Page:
Asbestos Scandal in UK Schools Blamed on Government
Sarah Jane Bowman lives with a death sentence.
At age 40, the U.K. native received tragic news that she had the deadly cancer mesothelioma.
“To be told that I had a terminal illness and had less than a year to live was simply too much to comprehend,” Bowman said in a report issued by the Joint Union Asbestos Committee (JUAC). “My family and I have struggled to overcome this.”
Mesothelioma is a rare disease with a long latency period that affects mostly tradesman, such as pipefitters and contractors, in the latter years of their lives. For them, exposure to toxic asbestos is an occupational hazard.
Bowman didn’t fit into that category. Instead, she was sentenced to death for the crime of being a schoolgirl.
New Report Announces Startling Statistic
Last month, JUAC issued a startling report claiming 86 percent of U.K. schools contain the carcinogenic substance asbestos. Since 1980, more than 400 British educators died from asbestos-related diseases.
In the meantime, tens of thousands of schoolchildren like Bowman sat at desks and walked the halls of these same buildings.
The report cites a leading cancer epidemiologist, Julian Peto, who predicts up to 300 new mesothelioma cases each year in staff and former students from the 1960s and ’70s as a result of contamination in U.K. school buildings.
Used heavily in building materials prior to 1980, asbestos deteriorates over time and releases toxic fibers into the air. It’s most often found in floor and ceiling tiles, as well as pipe insulation.
Maintenance work and other activities that disturb asbestos also can create exposure hazards.
Asbestos Campaigners Reproach Government
JUAC calls the asbestos situation in U.K. schools a national “scandal” resulting from years of “systematic failings” by leaders and lawmakers.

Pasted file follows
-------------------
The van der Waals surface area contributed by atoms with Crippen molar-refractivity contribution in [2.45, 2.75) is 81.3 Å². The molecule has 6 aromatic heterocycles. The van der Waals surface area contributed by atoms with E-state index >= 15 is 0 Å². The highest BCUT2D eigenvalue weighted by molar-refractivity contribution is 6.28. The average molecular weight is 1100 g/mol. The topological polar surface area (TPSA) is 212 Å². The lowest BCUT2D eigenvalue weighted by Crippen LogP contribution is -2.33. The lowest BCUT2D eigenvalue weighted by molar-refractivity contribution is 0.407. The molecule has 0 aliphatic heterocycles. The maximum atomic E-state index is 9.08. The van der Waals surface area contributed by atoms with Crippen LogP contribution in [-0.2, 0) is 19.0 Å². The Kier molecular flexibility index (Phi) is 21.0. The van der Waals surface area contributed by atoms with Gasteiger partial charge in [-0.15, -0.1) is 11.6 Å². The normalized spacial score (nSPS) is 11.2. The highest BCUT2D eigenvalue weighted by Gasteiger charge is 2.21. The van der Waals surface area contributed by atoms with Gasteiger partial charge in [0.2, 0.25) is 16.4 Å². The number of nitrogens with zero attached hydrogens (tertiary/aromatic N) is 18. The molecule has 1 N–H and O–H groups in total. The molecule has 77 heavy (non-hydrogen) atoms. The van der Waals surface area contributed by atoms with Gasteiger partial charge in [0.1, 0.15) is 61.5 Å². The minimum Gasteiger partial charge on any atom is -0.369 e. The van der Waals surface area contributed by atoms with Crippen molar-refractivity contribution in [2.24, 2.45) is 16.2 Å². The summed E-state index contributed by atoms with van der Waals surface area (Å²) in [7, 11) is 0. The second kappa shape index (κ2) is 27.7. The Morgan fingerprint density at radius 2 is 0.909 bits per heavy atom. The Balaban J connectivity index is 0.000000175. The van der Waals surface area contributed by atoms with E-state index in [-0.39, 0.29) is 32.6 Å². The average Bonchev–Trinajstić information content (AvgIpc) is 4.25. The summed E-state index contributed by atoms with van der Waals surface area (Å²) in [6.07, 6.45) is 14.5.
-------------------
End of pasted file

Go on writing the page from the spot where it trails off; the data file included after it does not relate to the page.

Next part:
The report focuses primarily on two specific schools that represent the problem at large. It claims failure in numerous ways:
- Surveys and risk assessments did not identify all the asbestos that could be disturbed by normal school activities and building deterioration.
- Risk assessments were designed for adults, not for children who are more vulnerable to asbestos.
- Contractors working with asbestos were managed ineffectively.
- The government waived more stringent survey requirements based on cost (as suggested in Freedom of Information documents acquired by investigators).
- Considerable deterioration in school buildings put students at risk.
- There is no requirement to inform parents of asbestos risks in their child’s school
- Schools do not retain asbestos records and exposure registers of pupils and school staff.
Unless the government addresses these issues, there will be no accountability for asbestos health risks. “This has enabled the culprits to evade responsibility for asbestos exposure leading to mesothelioma, allowing them to escape with impunity,” the report states.
The U.K.’s incidence of mesothelioma currently rates the highest in the world with the numbers continuing to climb.
Vehement Response from Educators
JUAC presented the eye-opening report at a National Union of Teachers (NUT) conference in March.